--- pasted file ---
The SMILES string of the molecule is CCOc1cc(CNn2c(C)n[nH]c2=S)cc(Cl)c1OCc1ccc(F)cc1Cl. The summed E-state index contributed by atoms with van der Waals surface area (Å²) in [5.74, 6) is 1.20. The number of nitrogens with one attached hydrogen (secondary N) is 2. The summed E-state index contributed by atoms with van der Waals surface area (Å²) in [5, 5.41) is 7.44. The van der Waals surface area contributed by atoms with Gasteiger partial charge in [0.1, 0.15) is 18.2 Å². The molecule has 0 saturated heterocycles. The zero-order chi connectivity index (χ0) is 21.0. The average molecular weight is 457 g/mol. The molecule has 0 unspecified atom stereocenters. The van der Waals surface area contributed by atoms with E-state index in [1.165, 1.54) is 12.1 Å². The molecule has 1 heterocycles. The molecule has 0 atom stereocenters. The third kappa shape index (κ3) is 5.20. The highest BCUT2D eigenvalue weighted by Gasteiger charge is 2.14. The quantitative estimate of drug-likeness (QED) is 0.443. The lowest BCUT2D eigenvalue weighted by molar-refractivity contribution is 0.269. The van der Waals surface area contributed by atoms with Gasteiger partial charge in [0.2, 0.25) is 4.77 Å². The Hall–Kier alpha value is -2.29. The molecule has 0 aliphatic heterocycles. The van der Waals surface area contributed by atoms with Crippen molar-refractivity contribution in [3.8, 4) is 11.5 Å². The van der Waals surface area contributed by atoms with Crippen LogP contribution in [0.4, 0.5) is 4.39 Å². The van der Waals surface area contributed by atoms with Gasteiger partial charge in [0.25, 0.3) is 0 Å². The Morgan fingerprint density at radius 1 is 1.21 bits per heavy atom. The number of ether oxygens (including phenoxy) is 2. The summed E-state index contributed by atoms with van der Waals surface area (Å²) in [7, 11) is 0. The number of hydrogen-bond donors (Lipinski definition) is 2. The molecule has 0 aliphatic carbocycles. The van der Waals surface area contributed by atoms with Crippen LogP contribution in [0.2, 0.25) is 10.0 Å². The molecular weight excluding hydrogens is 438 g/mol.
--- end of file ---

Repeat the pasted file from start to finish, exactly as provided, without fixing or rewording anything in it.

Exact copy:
The SMILES string of the molecule is CCOc1cc(CNn2c(C)n[nH]c2=S)cc(Cl)c1OCc1ccc(F)cc1Cl. The summed E-state index contributed by atoms with van der Waals surface area (Å²) in [5.74, 6) is 1.20. The number of nitrogens with one attached hydrogen (secondary N) is 2. The summed E-state index contributed by atoms with van der Waals surface area (Å²) in [5, 5.41) is 7.44. The van der Waals surface area contributed by atoms with Gasteiger partial charge in [0.1, 0.15) is 18.2 Å². The molecule has 0 saturated heterocycles. The zero-order chi connectivity index (χ0) is 21.0. The average molecular weight is 457 g/mol. The molecule has 0 unspecified atom stereocenters. The van der Waals surface area contributed by atoms with E-state index in [1.165, 1.54) is 12.1 Å². The molecule has 1 heterocycles. The molecule has 0 atom stereocenters. The third kappa shape index (κ3) is 5.20. The highest BCUT2D eigenvalue weighted by Gasteiger charge is 2.14. The quantitative estimate of drug-likeness (QED) is 0.443. The lowest BCUT2D eigenvalue weighted by molar-refractivity contribution is 0.269. The van der Waals surface area contributed by atoms with Gasteiger partial charge in [0.2, 0.25) is 4.77 Å². The Hall–Kier alpha value is -2.29. The molecule has 0 aliphatic heterocycles. The van der Waals surface area contributed by atoms with Crippen molar-refractivity contribution in [3.8, 4) is 11.5 Å². The van der Waals surface area contributed by atoms with Crippen LogP contribution in [0.4, 0.5) is 4.39 Å². The van der Waals surface area contributed by atoms with Gasteiger partial charge in [0.25, 0.3) is 0 Å². The Morgan fingerprint density at radius 1 is 1.21 bits per heavy atom. The number of ether oxygens (including phenoxy) is 2. The summed E-state index contributed by atoms with van der Waals surface area (Å²) in [7, 11) is 0. The number of hydrogen-bond donors (Lipinski definition) is 2. The molecule has 0 aliphatic carbocycles. The van der Waals surface area contributed by atoms with Crippen LogP contribution in [0.2, 0.25) is 10.0 Å². The molecular weight excluding hydrogens is 438 g/mol.